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The History of Rock Music

By: Chris Nickson - Updated: 29 Apr 2010 | comments*Discuss
 
Rock Jackie Brentson 12-bar Blues

Born in the late 1940s, rock 'n' roll has gone on to become the world's most pervasive music form, developing at a rapid pace and making stars of hundreds over the years. In origin it's a uniquely American form, most specifically from the Southern states, melding the drive of blue and rhythm and blues with the melody of country music.

The Early Days

Most music historians agree that the first rock record was "Rocket 88" by Jackie Brentson, which appeared in the 1951, produced by Sam Phillips at Sun Records in Memphis, although at the time it was considered to be R&B (Rhythm & Blues), with its drive and basis in the 12-bar blues style.

However, it wasn't until the first recordings of Elvis Presley in 1954 (also with Phillips on Sun Records) that rock 'n' roll was said to have been born, although Bill Haley had issued the fiery "Rock Around The Clock" before Presley. Fooling around in the studio, Presley and his accompanying musicians came up with versions of the blues "That's All Right, Mama" and the country classic "Blue Moon" that gave both a rock feel. They helped make Presley into a huge star and spawned the start of the rock era, which included majestic figures such as Chuck Berry and Little Richard. It was wild, rebellious music that teenagers loved.

Rock Starts To Grown Up

The early rock era lasted until the early 1960s, by which time it was beginning to seem a dead end. New blood and strength came thanks to the Beatles, four young men from Liverpool who revolutionised the form with their song writing. John Lennon and Paul McCartney proved to be prodigious talents. In their hands rock acquired a maturity and an even greater popularity. They took the music into new fields with an intuitive grasp of melody and sense of experimentation that lasted until their demise in 1970. They remain the benchmark for rock bands, although many British bands, such as the Rolling Stones, the Who and the Kinks, appeared shortly after the Beatles, forming a British Invasion that dominated music for several years.

One area they touched on was psychedelia, music inspired by the use of drugs, and that found its full flowering in 1967 with the hippies in San Francisco. Groups like the Jefferson Airplane and Grateful Dead became the mainstays of a genre that often relied on sprawling improvisation.

In many ways that was the antithesis of the tightly disciplined progressive rock, which tried to join rock with the sensibility and complexity of the Western classical tradition. The musicians of bands such as Yes and ELP had great technical ability, but at times seemed self-indulgent in proving it, although their sound could have great power and majesty. They were the opposite of hard rock groups like Led Zeppelin, who ran with the blues form, using it as a basis for powerful, long guitar solos.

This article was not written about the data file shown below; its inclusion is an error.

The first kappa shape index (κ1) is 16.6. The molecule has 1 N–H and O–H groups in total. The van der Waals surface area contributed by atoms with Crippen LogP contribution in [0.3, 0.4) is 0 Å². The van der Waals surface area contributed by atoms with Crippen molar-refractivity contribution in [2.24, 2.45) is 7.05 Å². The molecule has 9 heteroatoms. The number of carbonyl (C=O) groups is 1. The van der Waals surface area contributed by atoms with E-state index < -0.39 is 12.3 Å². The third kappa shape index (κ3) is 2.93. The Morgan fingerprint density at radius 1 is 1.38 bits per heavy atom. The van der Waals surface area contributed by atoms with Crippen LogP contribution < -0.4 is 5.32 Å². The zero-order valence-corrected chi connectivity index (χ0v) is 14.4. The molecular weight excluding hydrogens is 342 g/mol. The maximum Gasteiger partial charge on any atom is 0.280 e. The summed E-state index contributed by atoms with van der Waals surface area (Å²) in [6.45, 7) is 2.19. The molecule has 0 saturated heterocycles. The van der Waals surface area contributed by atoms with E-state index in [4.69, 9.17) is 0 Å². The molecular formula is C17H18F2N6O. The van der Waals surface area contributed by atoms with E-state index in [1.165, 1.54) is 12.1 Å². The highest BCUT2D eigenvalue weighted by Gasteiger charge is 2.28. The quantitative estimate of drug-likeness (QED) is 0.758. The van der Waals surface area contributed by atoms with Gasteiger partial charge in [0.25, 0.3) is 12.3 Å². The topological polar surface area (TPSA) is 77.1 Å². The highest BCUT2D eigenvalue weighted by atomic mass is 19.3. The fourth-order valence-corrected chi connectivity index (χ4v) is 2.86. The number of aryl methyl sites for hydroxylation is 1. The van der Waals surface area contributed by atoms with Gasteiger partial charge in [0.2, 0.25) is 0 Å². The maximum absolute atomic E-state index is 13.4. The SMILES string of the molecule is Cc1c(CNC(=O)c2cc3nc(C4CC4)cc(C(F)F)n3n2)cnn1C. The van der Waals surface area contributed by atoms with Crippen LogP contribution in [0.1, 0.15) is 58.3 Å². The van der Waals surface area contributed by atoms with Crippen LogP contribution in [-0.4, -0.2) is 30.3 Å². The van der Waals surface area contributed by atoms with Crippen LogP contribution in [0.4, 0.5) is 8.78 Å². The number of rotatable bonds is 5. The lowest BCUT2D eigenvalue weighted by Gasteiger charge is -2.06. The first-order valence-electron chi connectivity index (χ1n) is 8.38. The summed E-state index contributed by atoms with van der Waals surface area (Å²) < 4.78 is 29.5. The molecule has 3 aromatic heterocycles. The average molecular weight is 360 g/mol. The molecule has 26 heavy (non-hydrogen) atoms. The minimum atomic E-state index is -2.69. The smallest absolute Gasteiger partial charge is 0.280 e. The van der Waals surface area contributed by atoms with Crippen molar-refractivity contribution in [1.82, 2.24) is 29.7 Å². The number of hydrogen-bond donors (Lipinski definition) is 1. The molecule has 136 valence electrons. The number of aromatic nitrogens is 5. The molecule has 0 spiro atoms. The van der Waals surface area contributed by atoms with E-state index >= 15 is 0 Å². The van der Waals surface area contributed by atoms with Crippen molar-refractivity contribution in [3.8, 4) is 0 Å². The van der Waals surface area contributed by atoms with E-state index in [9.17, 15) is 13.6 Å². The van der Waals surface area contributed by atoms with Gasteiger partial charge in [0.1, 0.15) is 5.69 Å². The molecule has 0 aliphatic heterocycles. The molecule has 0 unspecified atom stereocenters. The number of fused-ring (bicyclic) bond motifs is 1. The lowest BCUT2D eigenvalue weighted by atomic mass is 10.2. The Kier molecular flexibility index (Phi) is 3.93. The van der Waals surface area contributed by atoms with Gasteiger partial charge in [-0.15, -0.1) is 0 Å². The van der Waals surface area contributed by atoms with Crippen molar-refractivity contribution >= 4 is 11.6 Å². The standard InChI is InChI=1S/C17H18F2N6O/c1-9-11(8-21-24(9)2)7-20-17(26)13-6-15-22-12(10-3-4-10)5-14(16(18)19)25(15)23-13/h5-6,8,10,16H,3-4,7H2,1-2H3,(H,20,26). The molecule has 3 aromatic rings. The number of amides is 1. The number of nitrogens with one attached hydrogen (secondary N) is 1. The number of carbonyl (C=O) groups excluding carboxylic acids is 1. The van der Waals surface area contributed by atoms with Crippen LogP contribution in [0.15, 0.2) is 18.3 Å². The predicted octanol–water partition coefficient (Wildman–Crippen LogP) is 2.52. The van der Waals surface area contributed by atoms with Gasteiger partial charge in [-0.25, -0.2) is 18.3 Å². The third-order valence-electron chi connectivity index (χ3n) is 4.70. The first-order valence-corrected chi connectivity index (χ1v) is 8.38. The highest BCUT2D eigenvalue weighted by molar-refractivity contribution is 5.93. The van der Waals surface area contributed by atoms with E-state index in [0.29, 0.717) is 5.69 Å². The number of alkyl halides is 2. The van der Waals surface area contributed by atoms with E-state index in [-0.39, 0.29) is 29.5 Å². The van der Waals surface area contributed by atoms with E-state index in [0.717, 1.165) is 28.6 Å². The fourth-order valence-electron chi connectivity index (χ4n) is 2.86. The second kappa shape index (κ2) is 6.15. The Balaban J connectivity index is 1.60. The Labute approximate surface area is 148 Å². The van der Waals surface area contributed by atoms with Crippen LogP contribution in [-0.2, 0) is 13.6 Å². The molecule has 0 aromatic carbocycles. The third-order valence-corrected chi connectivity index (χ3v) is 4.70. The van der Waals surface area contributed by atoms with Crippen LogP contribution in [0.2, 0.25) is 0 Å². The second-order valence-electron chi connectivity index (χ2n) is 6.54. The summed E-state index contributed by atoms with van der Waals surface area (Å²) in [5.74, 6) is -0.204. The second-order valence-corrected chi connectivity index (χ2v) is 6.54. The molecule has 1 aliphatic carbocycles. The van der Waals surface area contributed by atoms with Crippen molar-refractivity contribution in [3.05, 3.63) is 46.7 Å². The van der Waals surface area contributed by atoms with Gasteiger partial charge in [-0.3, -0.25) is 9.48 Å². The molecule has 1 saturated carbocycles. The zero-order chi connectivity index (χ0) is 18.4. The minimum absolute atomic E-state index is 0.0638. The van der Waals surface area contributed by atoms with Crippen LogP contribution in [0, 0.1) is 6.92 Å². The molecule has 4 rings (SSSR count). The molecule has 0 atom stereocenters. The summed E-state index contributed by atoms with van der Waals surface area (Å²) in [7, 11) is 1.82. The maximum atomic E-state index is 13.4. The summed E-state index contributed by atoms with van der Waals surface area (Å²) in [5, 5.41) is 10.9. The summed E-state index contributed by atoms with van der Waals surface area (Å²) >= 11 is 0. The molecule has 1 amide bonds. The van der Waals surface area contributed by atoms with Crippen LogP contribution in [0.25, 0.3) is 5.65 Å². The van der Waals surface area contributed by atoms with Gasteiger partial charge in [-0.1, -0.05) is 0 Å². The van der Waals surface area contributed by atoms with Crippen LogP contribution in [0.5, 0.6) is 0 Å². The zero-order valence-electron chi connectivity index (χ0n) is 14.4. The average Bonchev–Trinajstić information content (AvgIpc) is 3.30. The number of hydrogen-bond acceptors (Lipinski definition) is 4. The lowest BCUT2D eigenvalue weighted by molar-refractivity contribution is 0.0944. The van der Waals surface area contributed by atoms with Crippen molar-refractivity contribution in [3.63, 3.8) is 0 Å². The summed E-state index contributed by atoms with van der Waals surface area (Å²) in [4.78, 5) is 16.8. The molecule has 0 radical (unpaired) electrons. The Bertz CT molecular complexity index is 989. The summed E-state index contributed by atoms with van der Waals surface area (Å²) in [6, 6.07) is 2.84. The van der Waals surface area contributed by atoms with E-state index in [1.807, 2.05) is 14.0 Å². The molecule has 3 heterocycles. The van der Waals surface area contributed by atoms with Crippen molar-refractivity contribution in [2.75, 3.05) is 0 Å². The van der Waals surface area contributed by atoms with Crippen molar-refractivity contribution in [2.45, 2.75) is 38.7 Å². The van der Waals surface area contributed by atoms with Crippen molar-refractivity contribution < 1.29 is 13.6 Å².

The more commercial end of rock - pop music - also spawned its own movement, called glam rock. T. Rex, Sweet, Slade and others all made music based on simple rock progressions, but with a slick studio overlay. From 1970 -75 glam was the major force on the U.K. singles charts.

Rock Rebels

In 1976 punk arrived on the scene as a reaction to the path rock had taken. It stripped the music back to the very basics, as bands like the Sex Pistols and the Clash, followed by others, revelled in their supposed inability to play instruments and sing. Often very political, the punk era, which lasted until 1979, became a watershed in rock music.

Yet, like most things in rock, it couldn't last, and by the 1980s rock had become a fairly moribund form. Movements sprang up, such as the New Romantics, and rock took electronic music on board as synthesizers became a standard part of band instrumentation. But the only style that seemed to grow and develop during the decade was heavy metal, with groups like Judas Priest and Def Leppard finding their musical stride during the decade, and playing to huge crowds around the world.

The end of the decade also brought forth dance music, which grew from the rave scene into a firm genre that encouraged experimentation. Primarily using synthesizers, some dismissed it at faceless, but it proved remarkably popular and sustains itself today.

The Nineties

The dominant rock style of the early '90s was grunge, a phenomenon born in the underground Seattle music scene. A mix of heavy metal and punk, it launched Nirvana, Soundgarden, Pearl Jam and others onto the international stage with music that seemed to speak to the age group called "Generation X."

But as grunge appeared to die following the suicide of Nirvana frontman Kurt Cobain in 1994, nothing really appeared to take its place. Rock splintered into many smaller genres, such as "emo" (short for emotional rock). New stars appeared, like the Foo Fighters (fronted by former Nirvana drummer Dave Grohl), but there was no sense of movement.

The New Millennium

There have always been those ready to declare that rock is dead, but it keeps on being resurrected. Although no huge new stars have emerged, groups such as Franz Ferdinand, the Kaiser Chiefs and Arctic Monkeys have proved to be successful, taking their inspiration from punk (and proving also that rock recycles its own ideas very efficiently). Where rock will go next is something no one can predict; the only safe bet is that it will remain alive.

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